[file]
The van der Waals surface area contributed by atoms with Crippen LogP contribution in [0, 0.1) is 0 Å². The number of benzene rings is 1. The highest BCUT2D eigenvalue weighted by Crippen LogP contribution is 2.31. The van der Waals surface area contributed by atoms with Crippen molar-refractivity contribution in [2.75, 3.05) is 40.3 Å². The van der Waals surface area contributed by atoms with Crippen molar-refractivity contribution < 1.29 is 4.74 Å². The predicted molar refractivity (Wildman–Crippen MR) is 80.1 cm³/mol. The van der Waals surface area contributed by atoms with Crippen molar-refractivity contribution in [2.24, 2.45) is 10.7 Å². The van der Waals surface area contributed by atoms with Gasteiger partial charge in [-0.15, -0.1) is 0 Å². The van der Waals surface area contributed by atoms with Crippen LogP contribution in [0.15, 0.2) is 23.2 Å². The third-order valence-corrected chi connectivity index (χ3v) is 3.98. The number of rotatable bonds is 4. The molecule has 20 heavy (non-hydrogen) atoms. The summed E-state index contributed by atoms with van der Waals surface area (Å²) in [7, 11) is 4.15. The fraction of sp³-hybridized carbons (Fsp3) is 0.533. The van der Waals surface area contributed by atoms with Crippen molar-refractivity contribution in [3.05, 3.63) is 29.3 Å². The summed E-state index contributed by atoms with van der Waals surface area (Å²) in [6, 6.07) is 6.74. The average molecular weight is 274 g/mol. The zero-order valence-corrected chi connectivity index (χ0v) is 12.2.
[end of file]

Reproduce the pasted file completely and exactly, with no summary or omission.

The van der Waals surface area contributed by atoms with Crippen LogP contribution in [0, 0.1) is 0 Å². The number of benzene rings is 1. The highest BCUT2D eigenvalue weighted by Crippen LogP contribution is 2.31. The van der Waals surface area contributed by atoms with Crippen molar-refractivity contribution in [2.75, 3.05) is 40.3 Å². The van der Waals surface area contributed by atoms with Crippen molar-refractivity contribution < 1.29 is 4.74 Å². The predicted molar refractivity (Wildman–Crippen MR) is 80.1 cm³/mol. The van der Waals surface area contributed by atoms with Crippen molar-refractivity contribution in [2.24, 2.45) is 10.7 Å². The van der Waals surface area contributed by atoms with Gasteiger partial charge in [-0.15, -0.1) is 0 Å². The van der Waals surface area contributed by atoms with Crippen LogP contribution in [0.15, 0.2) is 23.2 Å². The third-order valence-corrected chi connectivity index (χ3v) is 3.98. The number of rotatable bonds is 4. The molecule has 20 heavy (non-hydrogen) atoms. The summed E-state index contributed by atoms with van der Waals surface area (Å²) in [7, 11) is 4.15. The fraction of sp³-hybridized carbons (Fsp3) is 0.533. The van der Waals surface area contributed by atoms with Crippen molar-refractivity contribution in [3.05, 3.63) is 29.3 Å². The summed E-state index contributed by atoms with van der Waals surface area (Å²) in [6, 6.07) is 6.74. The average molecular weight is 274 g/mol. The zero-order valence-corrected chi connectivity index (χ0v) is 12.2.